The call has gone out for mutual tolerance and understanding on the city’s increasingly busy cycleway-walkways to avoid clashes between cyclists and walkers.
Concerns over cyclist behaviour were raised with The Star by regular users of the West Harbour shared path after pedestrians had encounters with speeding pelotons of riders.
The walkers, who wished to remain anonymous, told the paper that, during a recent Sunday morning walk, they felt “shaken” and intimidated by packs of riders bellowing at them to step aside and passing “at pace” while using “vastly more than half the path”.
West Harbour Community Board chairman Steve Walker said such incidents were “a reminder to everyone that it is a shared path”.
He had also received other reports from walkers who had been startled and shaken by speeding cyclists.
Cycle advocacy group Spokes Dunedin chairman Jon Dean said incidents where cyclists upset walkers were “unfortunate”, if a little unusual. He pledged to “get the word out” among cyclists to share the pathways responsibly.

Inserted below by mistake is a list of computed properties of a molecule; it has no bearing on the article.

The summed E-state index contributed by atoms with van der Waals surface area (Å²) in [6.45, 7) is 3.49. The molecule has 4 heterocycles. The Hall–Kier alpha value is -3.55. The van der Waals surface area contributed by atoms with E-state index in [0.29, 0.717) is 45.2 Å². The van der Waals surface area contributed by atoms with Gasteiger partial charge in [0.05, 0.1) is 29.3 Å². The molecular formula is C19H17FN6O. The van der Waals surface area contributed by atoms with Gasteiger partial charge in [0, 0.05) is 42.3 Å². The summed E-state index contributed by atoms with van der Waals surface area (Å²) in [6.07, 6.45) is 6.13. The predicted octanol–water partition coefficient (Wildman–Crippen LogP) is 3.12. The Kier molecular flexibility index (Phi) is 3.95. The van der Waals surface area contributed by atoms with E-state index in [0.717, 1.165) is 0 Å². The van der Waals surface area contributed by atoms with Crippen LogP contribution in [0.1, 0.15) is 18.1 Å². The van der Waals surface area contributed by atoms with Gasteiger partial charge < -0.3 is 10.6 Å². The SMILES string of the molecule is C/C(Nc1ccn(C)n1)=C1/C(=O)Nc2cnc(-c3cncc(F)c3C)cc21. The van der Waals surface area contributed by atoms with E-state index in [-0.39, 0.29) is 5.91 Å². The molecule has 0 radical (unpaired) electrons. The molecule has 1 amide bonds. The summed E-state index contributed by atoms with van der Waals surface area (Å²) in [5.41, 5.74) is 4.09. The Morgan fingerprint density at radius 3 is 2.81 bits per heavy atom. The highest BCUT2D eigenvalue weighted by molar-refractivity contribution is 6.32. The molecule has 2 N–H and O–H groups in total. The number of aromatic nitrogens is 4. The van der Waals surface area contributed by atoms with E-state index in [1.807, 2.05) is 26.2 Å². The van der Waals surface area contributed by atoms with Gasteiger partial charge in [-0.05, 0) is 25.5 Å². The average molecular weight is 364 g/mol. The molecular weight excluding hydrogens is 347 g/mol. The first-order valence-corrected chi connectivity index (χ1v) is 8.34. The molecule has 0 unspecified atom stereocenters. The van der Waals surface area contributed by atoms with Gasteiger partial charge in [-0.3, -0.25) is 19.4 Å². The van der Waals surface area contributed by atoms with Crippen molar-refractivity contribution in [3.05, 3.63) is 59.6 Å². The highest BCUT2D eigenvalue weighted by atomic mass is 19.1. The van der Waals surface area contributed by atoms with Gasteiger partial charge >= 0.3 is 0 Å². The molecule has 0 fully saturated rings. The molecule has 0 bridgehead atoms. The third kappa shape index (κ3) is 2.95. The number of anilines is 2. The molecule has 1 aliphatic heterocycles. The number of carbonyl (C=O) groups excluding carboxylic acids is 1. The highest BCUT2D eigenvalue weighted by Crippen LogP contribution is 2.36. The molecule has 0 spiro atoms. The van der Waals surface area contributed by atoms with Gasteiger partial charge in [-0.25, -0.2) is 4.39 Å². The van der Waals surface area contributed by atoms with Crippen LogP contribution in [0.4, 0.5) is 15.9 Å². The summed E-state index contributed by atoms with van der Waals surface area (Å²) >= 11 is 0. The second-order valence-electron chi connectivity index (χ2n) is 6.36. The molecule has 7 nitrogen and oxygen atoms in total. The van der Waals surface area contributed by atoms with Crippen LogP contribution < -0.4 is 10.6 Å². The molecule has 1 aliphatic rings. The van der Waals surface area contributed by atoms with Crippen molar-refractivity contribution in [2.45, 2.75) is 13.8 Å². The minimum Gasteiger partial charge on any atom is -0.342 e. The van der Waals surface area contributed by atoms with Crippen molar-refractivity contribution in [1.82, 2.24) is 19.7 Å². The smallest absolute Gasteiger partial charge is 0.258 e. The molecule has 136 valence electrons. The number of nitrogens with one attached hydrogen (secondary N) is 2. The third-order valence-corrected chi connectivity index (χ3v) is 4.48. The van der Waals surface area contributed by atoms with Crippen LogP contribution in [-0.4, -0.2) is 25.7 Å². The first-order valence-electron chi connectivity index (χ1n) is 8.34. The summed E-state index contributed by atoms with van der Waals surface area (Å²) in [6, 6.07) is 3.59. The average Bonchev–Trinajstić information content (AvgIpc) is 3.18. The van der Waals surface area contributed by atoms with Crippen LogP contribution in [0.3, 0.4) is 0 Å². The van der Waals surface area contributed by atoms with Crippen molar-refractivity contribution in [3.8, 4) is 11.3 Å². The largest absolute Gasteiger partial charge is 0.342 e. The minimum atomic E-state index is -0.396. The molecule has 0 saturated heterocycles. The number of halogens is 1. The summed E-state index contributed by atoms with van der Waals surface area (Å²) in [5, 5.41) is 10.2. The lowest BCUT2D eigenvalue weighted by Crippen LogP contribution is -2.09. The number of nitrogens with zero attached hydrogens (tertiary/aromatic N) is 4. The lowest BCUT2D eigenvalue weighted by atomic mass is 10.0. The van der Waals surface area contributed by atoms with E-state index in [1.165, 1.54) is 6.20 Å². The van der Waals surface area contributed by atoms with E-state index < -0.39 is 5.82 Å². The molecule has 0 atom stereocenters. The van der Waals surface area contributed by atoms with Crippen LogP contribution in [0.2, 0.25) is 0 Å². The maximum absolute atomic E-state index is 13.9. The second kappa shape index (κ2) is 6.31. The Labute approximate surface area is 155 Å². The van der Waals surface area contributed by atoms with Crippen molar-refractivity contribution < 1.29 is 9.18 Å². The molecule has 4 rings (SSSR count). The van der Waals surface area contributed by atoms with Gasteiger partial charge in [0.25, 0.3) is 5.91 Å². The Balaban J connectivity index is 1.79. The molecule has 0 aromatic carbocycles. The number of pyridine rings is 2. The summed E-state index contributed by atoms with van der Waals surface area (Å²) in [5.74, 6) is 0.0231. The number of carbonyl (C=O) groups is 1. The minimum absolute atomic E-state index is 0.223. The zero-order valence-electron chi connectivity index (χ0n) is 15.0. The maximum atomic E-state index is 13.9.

Mr Walker said the West Harbour path was primarily used by people on foot, including runners and walkers, parents with pushchairs, young children, people on mobility scooters, wheelchair users and others.
“With so many people using the walkway, it is incumbent on everyone to be aware of others, and to be kind and friendly out there,” he said.
“It is a wonderful community asset, and we want everyone to be able to use it and enjoy it.”
Mr Walker, himself a cyclist, urged riders to fit their bikes with bells and ring them from about 20 to 30 metres away to give walkers plenty of warning of their approach.
Otago Peninsula Community Board chairman Paul Pope, who describes himself as “a fair weather cyclist”, said he had a bell on his bike.
“I have found that people respond very positively to a bell – they are pleased and friendly,” he said.
“It is all about tolerance and sharing the space.”
Mr Pope also urged people who liked to listen to music on headphones when walking or running to be aware of their surroundings.
Mr Dean said some of the city’s cycleway-walkways needed to be wider than the planned average of three metres, especially as they grew more popular.
Dunedin City Council transportation safety team leader Hjarne Poulsen said it would be costly to widen the pathways, but the council was considering installing some signs.